The shell code allows for core functions to be overridden. However, not all functions can be or are safe to be replaced. If a function is not safe to replace, it will have an attribute of Replaceable: No. If a function is safe to replace, it will have the attribute of Replaceable: Yes.

In order to replace a function, create a file called hadoop-user-functions.sh in the ${HADOOP_CONF_DIR} directory. Simply define the new, replacement function in this file and the system will pick it up automatically. There may be as many replacement functions as needed in this file. Examples of function replacement are in the hadoop-user-functions.sh.examples file.

Functions that are marked Public and Stable are safe to use in shell profiles as-is. Other functions may change in a minor release.

User-level API Access

In addition to .hadoop-env, which allows individual users to override hadoop-env.sh, user’s may also use .hadooprc. This is called after the Apache Hadoop shell environment has been configured and allows the full set of shell API function calls.

For example:

hadoop_add_classpath /some/path/custom.jar

would go into .hadooprc

Dynamic Subcommands

Utilizing the Shell API, it is possible for third parties to add their own subcommands to the primary Hadoop shell scripts (hadoop, hdfs, mapred, yarn).

Prior to executing a subcommand, the primary scripts will check for the existence of a (scriptname)_subcommand_(subcommand) function. This function gets executed with the parameters set to all remaining command line arguments. For example, if the following function is defined:

function yarn_subcommand_hello
  echo "$@"
  exit $?

then executing yarn --debug hello world I see you will activate script debugging and call the yarn_subcommand_hello function as:

yarn_subcommand_hello world I see you

which will result in the output of:

world I see you

It is also possible to add the new subcommands to the usage output. The hadoop_add_subcommand function adds text to the usage output. Utilizing the standard HADOOP_SHELL_EXECNAME variable, we can limit which command gets our new function.

if [[ "${HADOOP_SHELL_EXECNAME}" = "yarn" ]]; then
  hadoop_add_subcommand "hello" "Print some text to the screen"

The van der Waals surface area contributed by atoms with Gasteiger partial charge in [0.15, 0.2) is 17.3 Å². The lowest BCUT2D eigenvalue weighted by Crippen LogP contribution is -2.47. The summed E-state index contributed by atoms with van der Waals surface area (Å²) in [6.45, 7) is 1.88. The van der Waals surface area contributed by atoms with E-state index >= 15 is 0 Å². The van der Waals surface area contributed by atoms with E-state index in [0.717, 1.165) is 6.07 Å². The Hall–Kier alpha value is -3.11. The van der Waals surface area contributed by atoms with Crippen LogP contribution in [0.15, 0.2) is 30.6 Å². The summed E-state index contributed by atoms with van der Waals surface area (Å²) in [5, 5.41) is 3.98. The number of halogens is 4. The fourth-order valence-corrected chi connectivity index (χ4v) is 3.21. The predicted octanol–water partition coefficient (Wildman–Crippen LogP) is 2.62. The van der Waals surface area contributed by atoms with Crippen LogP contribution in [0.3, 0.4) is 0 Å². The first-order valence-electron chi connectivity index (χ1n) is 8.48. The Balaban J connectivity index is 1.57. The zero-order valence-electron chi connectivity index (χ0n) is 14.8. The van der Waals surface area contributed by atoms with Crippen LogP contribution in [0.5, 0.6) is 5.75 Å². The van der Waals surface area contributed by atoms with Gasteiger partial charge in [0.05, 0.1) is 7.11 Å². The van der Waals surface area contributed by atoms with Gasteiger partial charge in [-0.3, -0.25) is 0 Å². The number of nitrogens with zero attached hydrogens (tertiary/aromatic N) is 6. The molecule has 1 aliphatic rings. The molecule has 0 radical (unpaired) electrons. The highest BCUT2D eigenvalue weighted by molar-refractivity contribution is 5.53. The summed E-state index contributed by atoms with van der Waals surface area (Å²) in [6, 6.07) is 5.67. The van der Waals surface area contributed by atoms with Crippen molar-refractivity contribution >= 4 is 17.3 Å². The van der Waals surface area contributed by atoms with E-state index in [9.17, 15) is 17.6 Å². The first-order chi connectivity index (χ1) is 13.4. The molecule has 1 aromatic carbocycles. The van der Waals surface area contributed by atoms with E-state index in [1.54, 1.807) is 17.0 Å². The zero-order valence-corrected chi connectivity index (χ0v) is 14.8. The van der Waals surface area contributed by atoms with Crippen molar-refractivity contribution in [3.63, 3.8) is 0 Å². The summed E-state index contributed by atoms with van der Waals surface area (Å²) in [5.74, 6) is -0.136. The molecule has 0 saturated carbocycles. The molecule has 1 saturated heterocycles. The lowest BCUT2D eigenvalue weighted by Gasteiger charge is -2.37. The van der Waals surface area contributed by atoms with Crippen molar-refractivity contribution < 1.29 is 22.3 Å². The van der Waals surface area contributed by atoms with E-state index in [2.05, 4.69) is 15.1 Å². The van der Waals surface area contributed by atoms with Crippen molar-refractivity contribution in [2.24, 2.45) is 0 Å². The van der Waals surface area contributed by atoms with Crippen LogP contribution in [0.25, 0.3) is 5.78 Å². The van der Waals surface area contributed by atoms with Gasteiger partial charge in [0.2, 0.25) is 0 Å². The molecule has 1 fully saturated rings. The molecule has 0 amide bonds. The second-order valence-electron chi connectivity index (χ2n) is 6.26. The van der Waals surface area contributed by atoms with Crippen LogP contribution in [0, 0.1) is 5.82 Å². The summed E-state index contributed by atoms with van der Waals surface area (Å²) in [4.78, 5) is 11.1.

This functionality may also be use to override the built-ins. For example, defining:

function hdfs_subcommand_fetchdt

… will replace the existing hdfs fetchdt subcommand with a custom one.

Some key environment variables related to Dynamic Subcommands:


This is the name of the Java class to use when program execution continues.


This is the name of the script that is being executed. It will be one of hadoop, hdfs, mapred, or yarn.


This is the subcommand that was passed on the command line.


This array contains the argument list after the Apache Hadoop common argument processing has taken place and is the same list that is passed to the subcommand function as arguments. For example, if hadoop --debug subcmd 1 2 3 has been executed on the command line, then ${HADOOP_SUBCMD_ARGS[0]} will be 1 and hadoop_subcommand_subcmd will also have $1 equal to 1. This array list MAY be modified by subcommand functions to add or delete values from the argument list for further processing.


If this command should/will be executed as a secure daemon, set this to true.


If this command should/will be executed as a secure daemon, set the user name to be used.


If this command can be executed as a daemon, set this to true.


This is the full content of the command line, prior to any parsing done. It will contain flags such as --debug. It MAY NOT be manipulated.

The Apache Hadoop runtime facilities require functions exit if no further processing is required. For example, in the hello example above, Java and other facilities were not required so a simple exit $? was sufficient. However, if the function were to utilize HADOOP_CLASSNAME, then program execution must continue so that Java with the Apache Hadoop-specific parameters will be launched against the given Java class. Another example would be in the case of an unrecoverable error. It is the function’s responsibility to print an appropriate message (preferably using the hadoop_error API call) and exit appropriately.